CCBR typically has 15-20 ongoing projects and has completed over 450 projects since 1982. Each project is guided by our commitment to impacting social change in practical and powerful ways. We conduct research with people not on people, cultivating respect with communities at every step of the process.

    Projects can be searched for using words from the project title or using the service area, theme, or date range for the project. You can also type 'Service Area' or 'Theme' into the search bar to get a list of options in each of these fields.

     This research project was a collaborative effort led by the Centre for Community Based Research (CCBR) in partnership with the Waterloo Region Immigration Partnership and Peel Newcomer Strategy Group and funded by Immigration, Refugees and Citizenship Canada (IRCC). This project's purpose was to collaboratively understand the settlement experience of racialized newcomers, with a focus on how information and communication technologies (ICTs) facilitate and impact along the settlement journey.

    The project goals were for the settlement sector and wider community in Waterloo and Peel to gain a deeper understanding of 1) how racism and digital inequity intersect and impact on racialized newcomers, and 2) how policies and practices for using ICTs can mitigate harm and support racialized newcomers' settlement and integration processes.

    The project unfolded in three phases over 10 months. In phase 1, an advisory committee – formed with guidance from the local immigration partnerships in the Waterloo and Peel regions – co-designed the study protocols with the research team. During phase 2, relevant stakeholders in the settlement sector were engaged through a literature review, key informant interviews, focus groups, and case study stories. In phase 3, the project moved from research to dissemination. We produced a report, an infographic and facilitated feedback sessions in each community (Peel and Waterloo).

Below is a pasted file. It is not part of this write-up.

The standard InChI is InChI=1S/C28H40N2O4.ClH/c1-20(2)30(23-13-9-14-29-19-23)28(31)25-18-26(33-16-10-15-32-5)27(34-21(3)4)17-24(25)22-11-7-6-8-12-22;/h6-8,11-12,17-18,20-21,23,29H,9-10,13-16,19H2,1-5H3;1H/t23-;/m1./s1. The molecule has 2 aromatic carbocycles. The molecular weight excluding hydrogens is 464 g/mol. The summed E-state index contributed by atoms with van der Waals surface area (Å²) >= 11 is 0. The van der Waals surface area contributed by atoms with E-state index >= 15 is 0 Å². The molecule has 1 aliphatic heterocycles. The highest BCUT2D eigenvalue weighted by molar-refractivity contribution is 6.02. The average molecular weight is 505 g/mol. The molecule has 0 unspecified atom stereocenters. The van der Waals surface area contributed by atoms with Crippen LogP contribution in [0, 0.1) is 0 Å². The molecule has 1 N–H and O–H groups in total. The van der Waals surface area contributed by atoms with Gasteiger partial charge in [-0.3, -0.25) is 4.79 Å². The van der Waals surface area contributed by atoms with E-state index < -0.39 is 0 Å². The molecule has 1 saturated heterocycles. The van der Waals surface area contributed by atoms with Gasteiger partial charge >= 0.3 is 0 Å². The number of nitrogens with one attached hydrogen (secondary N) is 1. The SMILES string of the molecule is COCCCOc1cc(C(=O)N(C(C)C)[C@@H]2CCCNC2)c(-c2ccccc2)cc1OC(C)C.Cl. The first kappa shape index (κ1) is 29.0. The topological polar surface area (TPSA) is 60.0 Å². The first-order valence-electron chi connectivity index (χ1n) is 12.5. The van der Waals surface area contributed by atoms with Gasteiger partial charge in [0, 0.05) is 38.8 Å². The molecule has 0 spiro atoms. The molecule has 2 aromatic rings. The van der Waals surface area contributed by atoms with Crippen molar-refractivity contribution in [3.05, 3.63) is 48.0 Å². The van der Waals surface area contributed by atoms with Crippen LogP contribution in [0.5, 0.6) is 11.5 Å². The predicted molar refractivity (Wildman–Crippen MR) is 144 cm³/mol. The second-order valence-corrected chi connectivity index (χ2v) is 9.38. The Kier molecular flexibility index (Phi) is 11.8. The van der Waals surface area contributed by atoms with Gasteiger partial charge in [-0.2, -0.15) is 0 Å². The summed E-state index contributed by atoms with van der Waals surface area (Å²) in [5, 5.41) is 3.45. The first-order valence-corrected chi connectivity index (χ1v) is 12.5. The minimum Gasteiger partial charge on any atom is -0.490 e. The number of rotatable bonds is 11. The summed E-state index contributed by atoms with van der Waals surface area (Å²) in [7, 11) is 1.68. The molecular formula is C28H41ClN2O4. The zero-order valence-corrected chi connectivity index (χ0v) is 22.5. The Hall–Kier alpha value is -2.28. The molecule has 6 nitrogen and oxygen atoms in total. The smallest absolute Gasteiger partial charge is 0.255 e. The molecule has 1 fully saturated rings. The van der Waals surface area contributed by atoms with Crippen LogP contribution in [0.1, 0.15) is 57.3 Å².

The findings revealed that racialized newcomers encounter both empowerment and obstacles in using ICTs. Settlement service providers demonstrate a commitment to addressing digital inequities through various, and in some cases tailored, programs and improved access to ICT resources. Despite this commitment, challenges such as limited resources, diversity in digital literacy levels, and privacy concerns persist. Additionally, the ad hoc nature of current support systems highlights a policy gap. This gap can be addressed by adopting a sector-wide systemic approach to addressing newcomer’s ICT related needs. Also, findings show that the effectiveness of initiatives in combating structural racism remains uncertain due to a lack of comprehensive evaluation strategy. The findings section concludes with some organizational stories showcasing exemplary approaches to supporting racialized newcomers, particularly in promoting digital equity.

    Moving forward, recommendations revolve around two main concepts: "flexibility in service provision" and "capacity building for the sector." The recommendations encompass adopting a client-centered approach by involving newcomers in program development and delivery, ensuring flexibility in service delivery methods, and expanding hybrid models of service delivery. Systemic integration of digital equity is crucial, along with developing tailored digital literacy programs and enhancing language and translation support. Organizations should adopt a trauma-informed approach, strengthen trust and safety measures, and foster collaborative partnerships. Leveraging community and family networks, addressing mobility and accessibility issues, increasing funding, committing to ongoing research and evaluation, and improving knowledge mobilization are also essential steps in enhancing equitable support for racialized newcomers in the settlement sector.

    Read the full report here.